Cardiometabolic risk prevention strategies: the importance of sharing experiences between Mediterranean countries

Abstract

According to the Global Burden of Disease Study 2017, between 1990 and 2017, Italy experienced a more attenuate reduction in cardiovascular deaths than Western Europe. When considering risk factors, our Country experienced a reduction in the prevalence of hypertension in the last few decades, especially in women. On the other hand, the prevalence of obesity, abdominal obesity and hypercholesterolemia in Italy is on the rise. Likewise, the control of total blood cholesterol is not revealing favorable time changes and sedentary lifestyle remains highly prevalent especially among women. A negative relationship between long-term exposure to the economic crisis and cardiovascular diseases was observed and the association between cardiovascular risk and socioeconomic status is now clearly evident. It is, therefore, necessary to specifically target the efforts towards the weakest sections of the population so that prevention policies can offer their maximum benefit. The study is part of a series of manuscripts promoted by SIMI with the collaboration of the National Internal Medicine Societies of some Mediterranean countries (Tunisia, Algeria, Egypt). The goal was to highlight the health needs related to the growth of metabolic diseases in the area. The observed changes bring the two coasts of the Mediterranean closer together. It is time to work together to build more effective strategies for identifying and reaching population subgroups that have still remained little sensitive to prevention and specially to lifestyles changes.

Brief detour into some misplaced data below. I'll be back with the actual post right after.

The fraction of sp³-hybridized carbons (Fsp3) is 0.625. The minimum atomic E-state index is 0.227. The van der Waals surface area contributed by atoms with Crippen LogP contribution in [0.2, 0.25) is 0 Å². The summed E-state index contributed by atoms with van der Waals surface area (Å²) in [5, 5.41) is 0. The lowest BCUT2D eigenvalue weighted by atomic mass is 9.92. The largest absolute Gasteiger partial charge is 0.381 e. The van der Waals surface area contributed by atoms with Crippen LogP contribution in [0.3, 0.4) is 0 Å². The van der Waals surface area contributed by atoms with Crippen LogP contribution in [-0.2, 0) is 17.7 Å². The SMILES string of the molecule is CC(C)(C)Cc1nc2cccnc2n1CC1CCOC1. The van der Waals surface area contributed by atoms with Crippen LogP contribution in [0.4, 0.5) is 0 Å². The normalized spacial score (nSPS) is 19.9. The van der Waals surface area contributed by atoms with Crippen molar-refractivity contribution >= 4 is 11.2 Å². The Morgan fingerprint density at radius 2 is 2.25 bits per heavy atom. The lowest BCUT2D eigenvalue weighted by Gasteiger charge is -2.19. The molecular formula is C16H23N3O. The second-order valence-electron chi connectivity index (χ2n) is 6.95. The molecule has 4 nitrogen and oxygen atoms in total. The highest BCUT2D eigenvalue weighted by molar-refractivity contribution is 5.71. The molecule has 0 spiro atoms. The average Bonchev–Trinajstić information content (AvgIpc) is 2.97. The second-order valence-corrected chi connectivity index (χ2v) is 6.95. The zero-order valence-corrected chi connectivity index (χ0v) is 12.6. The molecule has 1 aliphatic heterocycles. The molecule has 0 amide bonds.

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Fig. 1

Modified from [6, 7]

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Correspondence to Pietro Amedeo Modesti.

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Modesti, P.A., Jarraya, F., Mascherini, G. et al. Cardiometabolic risk prevention strategies: the importance of sharing experiences between Mediterranean countries. Intern Emerg Med 15, 543–548 (2020). https://doi.org/10.1007/s11739-019-02263-5

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Keywords

  • Cardiovascular risk
  • Mediterranean area
  • High blood pressure
  • Physical inactivity
  • Socioeconomic status
  • Prevention